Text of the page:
The moon is waxing. The morning stars are Mercury, Neptune, Uranus, Venus and Saturn. The evening stars are Jupiter and Mars.
Those born on this date are under the sign of Libra. They include Navy Capt. James Lawrence, hero of the War of 1812, in 1781; novelist Faith Baldwin in 1893; pianist Vladimir Horowitz in 1903; outlaw Bonnie Parker in 1910; historian Daniel Boorstin in 1914; Jimmy Carter, 39th president of the United States, in 1924 (age 87); U.S. Supreme Court Chief Justice William H. Rehnquist, in 1924; baseball Hall of Fame member Rod Carew in 1945 (age 66); actors Walter Matthau in 1920, James Whitmore in 1921, Tom Bosley in 1927, George Peppard and Laurence Harvey, both in 1928, Richard Harris in 1932, Julie Andrews in 1935 (age 76), Stella Stevens in 1938 (age 73), Stephen Collins in 1947 (age 64), Randy Quaid in 1950 (age 61) and Esai Morales in 1962 (age 49); and former home run champ Mark McGwire in 1963 (age 48).
On this date in history:
In 1903, the first World Series opened in Boston. The Boston Pilgrims of the American League closed out the Pittsburgh Pirates of the National League in the eighth game of a best-of-nine series.
In 1908, Henry Ford introduced the Model-T automobile.
In 1949, Mao Zedong and other communist leaders formally proclaimed establishment of the People's Republic of China.
In 1974, former U.S. Attorney General John Mitchell and four other Nixon administration officials went on trial on Watergate coverup charges.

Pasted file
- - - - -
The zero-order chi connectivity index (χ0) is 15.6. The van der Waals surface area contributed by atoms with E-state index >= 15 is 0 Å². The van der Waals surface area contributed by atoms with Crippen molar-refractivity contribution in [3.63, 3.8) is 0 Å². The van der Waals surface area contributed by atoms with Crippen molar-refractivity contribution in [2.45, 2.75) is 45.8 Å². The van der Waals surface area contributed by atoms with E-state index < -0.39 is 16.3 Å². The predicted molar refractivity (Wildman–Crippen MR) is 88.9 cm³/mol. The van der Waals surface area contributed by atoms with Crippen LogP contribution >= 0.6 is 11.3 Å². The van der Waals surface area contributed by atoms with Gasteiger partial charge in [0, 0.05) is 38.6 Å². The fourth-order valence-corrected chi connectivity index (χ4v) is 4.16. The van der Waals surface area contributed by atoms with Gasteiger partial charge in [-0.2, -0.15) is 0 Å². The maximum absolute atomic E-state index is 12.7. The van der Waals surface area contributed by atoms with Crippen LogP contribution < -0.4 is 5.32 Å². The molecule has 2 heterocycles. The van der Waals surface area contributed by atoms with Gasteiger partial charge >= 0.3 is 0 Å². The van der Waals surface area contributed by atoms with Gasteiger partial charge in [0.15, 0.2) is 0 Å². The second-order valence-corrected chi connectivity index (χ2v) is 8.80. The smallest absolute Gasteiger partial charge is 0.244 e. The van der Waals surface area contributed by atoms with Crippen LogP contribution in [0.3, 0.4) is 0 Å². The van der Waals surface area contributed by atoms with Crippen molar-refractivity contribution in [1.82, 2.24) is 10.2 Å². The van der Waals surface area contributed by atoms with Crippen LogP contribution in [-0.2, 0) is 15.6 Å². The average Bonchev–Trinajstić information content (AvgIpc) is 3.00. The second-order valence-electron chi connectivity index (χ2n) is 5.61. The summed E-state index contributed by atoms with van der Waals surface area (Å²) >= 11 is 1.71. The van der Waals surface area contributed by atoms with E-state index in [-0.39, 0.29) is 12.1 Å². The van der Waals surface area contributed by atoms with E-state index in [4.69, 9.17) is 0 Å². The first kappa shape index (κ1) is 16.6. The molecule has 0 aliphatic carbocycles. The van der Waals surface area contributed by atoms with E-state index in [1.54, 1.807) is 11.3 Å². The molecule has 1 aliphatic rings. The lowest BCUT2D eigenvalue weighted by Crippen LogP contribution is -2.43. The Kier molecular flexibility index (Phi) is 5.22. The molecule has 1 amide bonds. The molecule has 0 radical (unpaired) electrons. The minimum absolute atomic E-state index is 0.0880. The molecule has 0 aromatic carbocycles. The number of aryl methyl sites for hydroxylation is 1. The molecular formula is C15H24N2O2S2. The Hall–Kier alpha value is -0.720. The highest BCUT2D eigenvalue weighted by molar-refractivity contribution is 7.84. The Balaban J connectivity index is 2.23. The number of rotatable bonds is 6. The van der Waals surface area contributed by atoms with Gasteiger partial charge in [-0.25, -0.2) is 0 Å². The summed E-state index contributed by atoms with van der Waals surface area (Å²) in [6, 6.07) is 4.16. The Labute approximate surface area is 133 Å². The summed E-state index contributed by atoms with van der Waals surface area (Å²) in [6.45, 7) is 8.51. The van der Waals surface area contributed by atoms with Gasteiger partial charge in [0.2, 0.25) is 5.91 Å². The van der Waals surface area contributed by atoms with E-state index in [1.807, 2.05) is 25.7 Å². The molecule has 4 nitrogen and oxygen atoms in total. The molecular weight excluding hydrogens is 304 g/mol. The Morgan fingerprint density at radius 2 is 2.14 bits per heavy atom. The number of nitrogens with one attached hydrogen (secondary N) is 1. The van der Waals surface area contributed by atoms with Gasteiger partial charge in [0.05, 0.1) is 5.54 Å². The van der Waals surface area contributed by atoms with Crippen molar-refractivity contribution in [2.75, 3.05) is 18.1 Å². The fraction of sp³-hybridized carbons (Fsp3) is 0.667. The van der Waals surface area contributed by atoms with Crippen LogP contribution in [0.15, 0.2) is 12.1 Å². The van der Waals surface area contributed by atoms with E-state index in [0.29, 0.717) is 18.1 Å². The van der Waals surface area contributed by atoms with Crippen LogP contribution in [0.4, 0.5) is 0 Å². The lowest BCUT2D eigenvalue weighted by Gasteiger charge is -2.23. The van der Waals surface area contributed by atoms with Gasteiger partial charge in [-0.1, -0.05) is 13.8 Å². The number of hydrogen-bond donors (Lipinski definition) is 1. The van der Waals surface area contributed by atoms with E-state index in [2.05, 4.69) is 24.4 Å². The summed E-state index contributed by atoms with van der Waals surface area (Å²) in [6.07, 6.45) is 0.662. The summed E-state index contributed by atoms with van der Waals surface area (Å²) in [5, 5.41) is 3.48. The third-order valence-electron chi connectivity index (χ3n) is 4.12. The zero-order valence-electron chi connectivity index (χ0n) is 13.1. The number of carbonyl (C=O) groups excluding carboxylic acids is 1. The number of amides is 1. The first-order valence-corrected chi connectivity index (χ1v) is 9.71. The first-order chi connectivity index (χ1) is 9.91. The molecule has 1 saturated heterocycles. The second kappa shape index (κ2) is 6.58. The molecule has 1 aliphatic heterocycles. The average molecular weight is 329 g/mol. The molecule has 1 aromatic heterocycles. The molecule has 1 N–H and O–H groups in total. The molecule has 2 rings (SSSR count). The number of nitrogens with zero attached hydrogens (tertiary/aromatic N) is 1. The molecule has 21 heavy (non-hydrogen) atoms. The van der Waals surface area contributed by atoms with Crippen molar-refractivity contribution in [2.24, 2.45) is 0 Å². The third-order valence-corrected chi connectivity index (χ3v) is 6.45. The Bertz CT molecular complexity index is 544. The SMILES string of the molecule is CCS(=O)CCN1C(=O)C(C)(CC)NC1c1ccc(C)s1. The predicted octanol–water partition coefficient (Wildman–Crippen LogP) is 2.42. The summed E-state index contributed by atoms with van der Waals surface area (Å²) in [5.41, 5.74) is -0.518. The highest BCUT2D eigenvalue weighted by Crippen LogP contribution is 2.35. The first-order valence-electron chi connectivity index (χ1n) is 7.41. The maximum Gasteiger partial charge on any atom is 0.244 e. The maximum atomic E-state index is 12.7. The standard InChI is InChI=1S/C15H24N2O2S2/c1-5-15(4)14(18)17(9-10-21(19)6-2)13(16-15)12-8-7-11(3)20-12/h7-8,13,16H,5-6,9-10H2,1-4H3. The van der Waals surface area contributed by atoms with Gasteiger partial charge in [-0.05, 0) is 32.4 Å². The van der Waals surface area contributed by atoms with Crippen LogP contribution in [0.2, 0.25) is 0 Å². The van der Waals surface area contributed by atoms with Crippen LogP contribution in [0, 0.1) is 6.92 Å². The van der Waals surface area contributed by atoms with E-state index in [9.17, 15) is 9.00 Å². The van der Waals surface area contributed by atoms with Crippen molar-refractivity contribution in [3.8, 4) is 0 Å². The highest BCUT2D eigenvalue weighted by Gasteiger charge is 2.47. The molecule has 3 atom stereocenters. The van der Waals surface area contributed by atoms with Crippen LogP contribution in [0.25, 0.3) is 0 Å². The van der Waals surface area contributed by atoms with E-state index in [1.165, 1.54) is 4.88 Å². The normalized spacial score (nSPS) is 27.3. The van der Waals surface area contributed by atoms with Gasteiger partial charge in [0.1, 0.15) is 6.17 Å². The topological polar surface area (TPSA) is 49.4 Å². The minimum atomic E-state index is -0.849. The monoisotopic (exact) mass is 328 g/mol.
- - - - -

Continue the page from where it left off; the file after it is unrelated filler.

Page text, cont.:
In 1991, the United States suspended economic aid to Haiti and refused to recognize the military junta that ousted President Jean-Bertrand Aristide.
In 1992, Dallas billionaire Ross Perot announced his candidacy for the presidency. He called his group the Reform Party.
Also in 1992, a missile accidentally fired by the USS Saratoga struck a Turkish destroyer in the Aegean Sea, killing nine Turkish sailors.
In 1995, 10 Muslims were convicted of conspiring to conduct a terrorist campaign in the New York City area aimed at forcing the United States to drop its support of Egypt and Israel.
In 2001, about 40 people were killed when a militant Muslim group attacked the legislative assembly building in the Indian province of Jammu and Kashmir.
In 2004, the U.S. army said it killed 109 Sunni insurgents in a major offensive with Iraqi national guards against the city of Samara.
In 2005, a reported 36 people, mostly foreign tourists, died in explosions at two resort restaurants on the island of Bali. More than 100 others were reported injured.
In 2006, Brazilians voted for president following a campaign rife with corruption allegations against incumbent and favored Luiz Inacio Lula da Silva.
In 2008, the U.S. Senate voted to end the ban on trading nuclear fuel with India, a move that allows India to buy nuclear fuel on the world market for civilian purposes.
In 2009, after talks with the United States and others, Iran agreed to send its enriched uranium to Russia and open its nuclear plant to international inspection.
Also in 2009, the International Monetary Fund forecast a comeback in world economy, after a "deep global recession," with an expected 3.1 percent increase in worldwide economic activity in 2010.
And, an international scientific team in Ethiopia announced an almost completed skeleton of an early human ancestor dating from about 4.4 million years ago.
In 2010, 15 attackers, armed with rocket launchers and assault rifles, destroyed at least 27 tanker trucks carrying fuel for NATO forces in Afghanistan at a fuel station in southern Pakistan. Drivers were chased away before the trucks were set on fire.
Also in 2010, White House Chief of Staff Rahm Emanuel resigned to run for mayor of Chicago.
A thought for the day: the dying words of American naval hero Capt. James Lawrence -- "Don't give up the ship" -- became an honored naval motto.